As mentioned before, the manufacturing time of the vehicle matters a lot. Cars manufactured between the 1980s and early 2000s are mostly rust buckets. Brands like Chevrolet, Chrysler, GMC, and Saturn which come under the General motors, were equipped with cheap quality paint.
That paint used to chip away easily, so the metal body panels underwent severe corrosion. It is exactly the same cost today. Manufacturers fitting cheaper quality materials in their cars has resulted in increased rusting issues.
Use these top tips to protect your car from rust:
Ceramic coating: Various experts suggest that ceramic coating is a powerful way to prevent your car from rusting. This involves the liquid polymer, being applied to your car’s paint. The ceramic coating forms a protective bond with your vehicle’s paint, which doesn’t break even at extreme conditions, and thus protects your car. A huge advantage of ceramic coating over general waxing is that wax needs to be applied frequently over your car, but the ceramic coatings can last over three years.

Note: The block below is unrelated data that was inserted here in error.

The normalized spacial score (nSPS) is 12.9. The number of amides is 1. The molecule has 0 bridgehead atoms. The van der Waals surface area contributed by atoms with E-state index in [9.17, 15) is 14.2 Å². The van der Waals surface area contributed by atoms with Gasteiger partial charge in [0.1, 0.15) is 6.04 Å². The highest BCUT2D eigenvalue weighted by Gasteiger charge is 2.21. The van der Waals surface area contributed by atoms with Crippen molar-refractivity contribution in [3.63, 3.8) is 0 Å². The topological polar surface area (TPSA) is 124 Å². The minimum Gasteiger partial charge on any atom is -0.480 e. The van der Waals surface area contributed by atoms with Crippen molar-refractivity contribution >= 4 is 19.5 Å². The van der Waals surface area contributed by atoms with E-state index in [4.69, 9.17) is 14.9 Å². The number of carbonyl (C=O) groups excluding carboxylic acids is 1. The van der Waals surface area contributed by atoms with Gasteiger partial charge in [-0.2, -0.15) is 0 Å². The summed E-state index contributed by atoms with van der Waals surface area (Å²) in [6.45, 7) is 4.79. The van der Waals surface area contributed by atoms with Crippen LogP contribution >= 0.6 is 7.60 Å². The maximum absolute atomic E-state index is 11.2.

Wash your car regularly: Dirt acts as a catalyst in rusting. Try to wash your car at least once every two weeks. Follow this habit for a long period of time, and you will be surprised by the results.
Watch out for salt: Salt is one of the biggest threats to your vehicle. When integrated with water, the metal starts corroding faster on your vehicle. As a consequence, rusting happens more commonly during winters, as rock salt is present on the road. Wash your car almost once every week during winters to protect your car to some extent.
Use anti-rust spray: If you do spot some rust on your car, the best practice is to treat it before it spreads to other body parts of your car. Begin with cleaning that area first and then letting it air dry. Use an anti-rust spray once the area is free from moisture.
Keep drain plugs clear: Owners generally overlook the drain plugs during the caring of their car, but in fact, checking them properly can avoid rust. The drain plugs get clogged overtime, which ultimately allows water to collect in them. Clean these drain plugs while washing your car. These can be found along the trunk edges, hood, and under the doors of your car.